The storm size altered with each storm system, and throughout the 3 to 4 days of rain, but the main axis of heaviest rain with 6 to 9 inches or greater covered an area from southern Illinois into northwestern Pennsylvania. This area represents approximately 50,000 square miles, affecting a population of approximately 5 million (based on the 1910 census). The volume of water that fell in the Lake Erie and Ohio River watersheds during this event is approximated by the National Weather Service to be around 14 trillion gallons.
All of the rivers and streams ultimately affected during the 1913 flood had initial stages were near normal and well below flood stage. This was another factor, like the lack of snowpack, that kept this event from being even more catastrophic.
The rivers' channel capacity varied along every point of the many basins, but when this value is surpassed at a particular point, the flooding typically begins. In the Miami Basin, the Morgan Engineering Company took detailed measures to determine that, during the 1913 flood, the flows during the peaks of the flood were 500% and over 2500% higher than the river capacities in the Miami Basin. In Dayton, the flow of water through the city peaked at 250-275% the channel capacity at the time. This detailed study conducted in the Miami Basin post-flood was groundbreaking and provided much needed information for future of the Miami Basin flood mitigation.
|Miami River Valley Channel Capacity vs. 1913 Flood|
|River||Location||Channel Capacity||Flood Discharge||Ratio of Drainage Capacity of
|Ratio of Flow Exceedance||Drainage Area Square Miles|
|Mad river||West of Springfield||5.0||55.4||9.0||1108.0||488|
|Mad river||Below Osborn||6.5||75.7||8.6||1164.6||649|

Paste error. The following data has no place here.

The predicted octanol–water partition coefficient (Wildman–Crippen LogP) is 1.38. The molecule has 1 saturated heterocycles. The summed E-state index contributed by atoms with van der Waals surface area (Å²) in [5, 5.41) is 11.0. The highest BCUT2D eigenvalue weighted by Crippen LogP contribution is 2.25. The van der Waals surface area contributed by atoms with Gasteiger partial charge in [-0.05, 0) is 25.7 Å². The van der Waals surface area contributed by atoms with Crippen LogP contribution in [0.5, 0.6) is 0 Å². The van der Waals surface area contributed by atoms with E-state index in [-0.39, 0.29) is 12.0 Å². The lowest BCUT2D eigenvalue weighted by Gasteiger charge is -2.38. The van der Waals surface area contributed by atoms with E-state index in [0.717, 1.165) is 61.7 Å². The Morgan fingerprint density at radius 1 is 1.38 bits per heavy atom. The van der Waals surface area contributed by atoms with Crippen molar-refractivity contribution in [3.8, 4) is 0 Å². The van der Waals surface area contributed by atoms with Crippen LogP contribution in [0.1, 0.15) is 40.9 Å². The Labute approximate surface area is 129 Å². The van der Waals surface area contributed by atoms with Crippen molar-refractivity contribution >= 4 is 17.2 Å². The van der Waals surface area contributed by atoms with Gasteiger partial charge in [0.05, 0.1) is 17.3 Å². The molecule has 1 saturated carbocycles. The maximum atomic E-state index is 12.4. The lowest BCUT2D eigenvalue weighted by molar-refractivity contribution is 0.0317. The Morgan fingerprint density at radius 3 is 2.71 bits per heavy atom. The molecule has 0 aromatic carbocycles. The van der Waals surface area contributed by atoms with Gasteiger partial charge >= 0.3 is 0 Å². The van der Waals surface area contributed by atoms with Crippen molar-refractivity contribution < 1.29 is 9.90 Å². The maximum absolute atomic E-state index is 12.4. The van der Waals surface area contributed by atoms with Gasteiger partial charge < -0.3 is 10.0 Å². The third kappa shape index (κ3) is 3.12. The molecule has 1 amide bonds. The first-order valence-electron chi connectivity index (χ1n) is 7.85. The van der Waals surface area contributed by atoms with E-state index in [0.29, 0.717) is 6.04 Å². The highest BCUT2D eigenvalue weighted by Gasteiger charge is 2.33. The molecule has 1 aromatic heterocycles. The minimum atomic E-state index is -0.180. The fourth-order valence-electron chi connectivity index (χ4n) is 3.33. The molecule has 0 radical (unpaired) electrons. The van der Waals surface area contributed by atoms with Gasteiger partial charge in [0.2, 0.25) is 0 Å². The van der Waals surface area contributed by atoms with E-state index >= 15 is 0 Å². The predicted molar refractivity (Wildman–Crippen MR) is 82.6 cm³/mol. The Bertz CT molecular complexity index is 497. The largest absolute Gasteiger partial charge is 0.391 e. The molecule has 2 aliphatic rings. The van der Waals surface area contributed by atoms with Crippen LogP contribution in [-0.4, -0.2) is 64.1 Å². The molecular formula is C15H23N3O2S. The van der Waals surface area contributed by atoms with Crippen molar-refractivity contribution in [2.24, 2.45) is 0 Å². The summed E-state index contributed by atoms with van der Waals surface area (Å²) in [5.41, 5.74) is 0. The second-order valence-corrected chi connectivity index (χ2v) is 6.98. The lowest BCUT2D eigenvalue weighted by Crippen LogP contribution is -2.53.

|Mad river||Below Osborn||13.5||75.7||17.8||560.7||649|
|Stillwater River||Above Covington||1.2||33.1||3.6||2758.3||223|
|Stillwater River||Below Covington||6.0||51.4||11.7||856.7||448|
|Stillwater River||Above West Milton||7.0||86.2||8.1||1231.4||600|
|Loramie Creek||Northwest of Lockington||1.6||25.6||6.3||1600.0||208|
|Miami River||Above Sidney||5.0||34.1||14.7||682.0||498|
|Miami River||Below Sidney||5.0||48.5||10.3||970.0||575|
|Miami River||Below Piqua||10.0||70.0||14.3||700.0||842|
|Miami River||Below Dayton||25.0||252.0||9.9||1008.0||2598|
|Miami River||Below Miamisburg||35.0||257.0||13.6||734.3||2722|
|Miami River||Below Hamilton||25.0||352.0||7.1||1408.0||3672|
|Miami River||Below Miamitown||20.0||384.0||5.2||1920.0||3937|
|Twin Creek||West of Germantown||3.0||66.0||4.5||2200.0||272|
|Source: Miami Conservancy District: Report of Chief Engineer Arthur E. Morgan Volume 1, Dayton Ohio March, 1916, page 25|
In 1913, most dams were paid for by local communities for the purposes of flood control, water reservoirs, or recreation. The development of dams for electricity was in its infancy. After the flood of 1913, many local and state entities paid for an expansive network of flood control dams across the Ohio Valley. Later floods and the increase in electric generating dams led to a boom in dam construction, primarily in the 1930s-50s. These dams have reshaped several watersheds across the country. If the same storm were to move over the Ohio Valley today, the movement and channeling of water would be so redefined that it is unlikely that the impacts would be as severe as those witnessed 100 years ago.
Source: National Inventory of Dams Database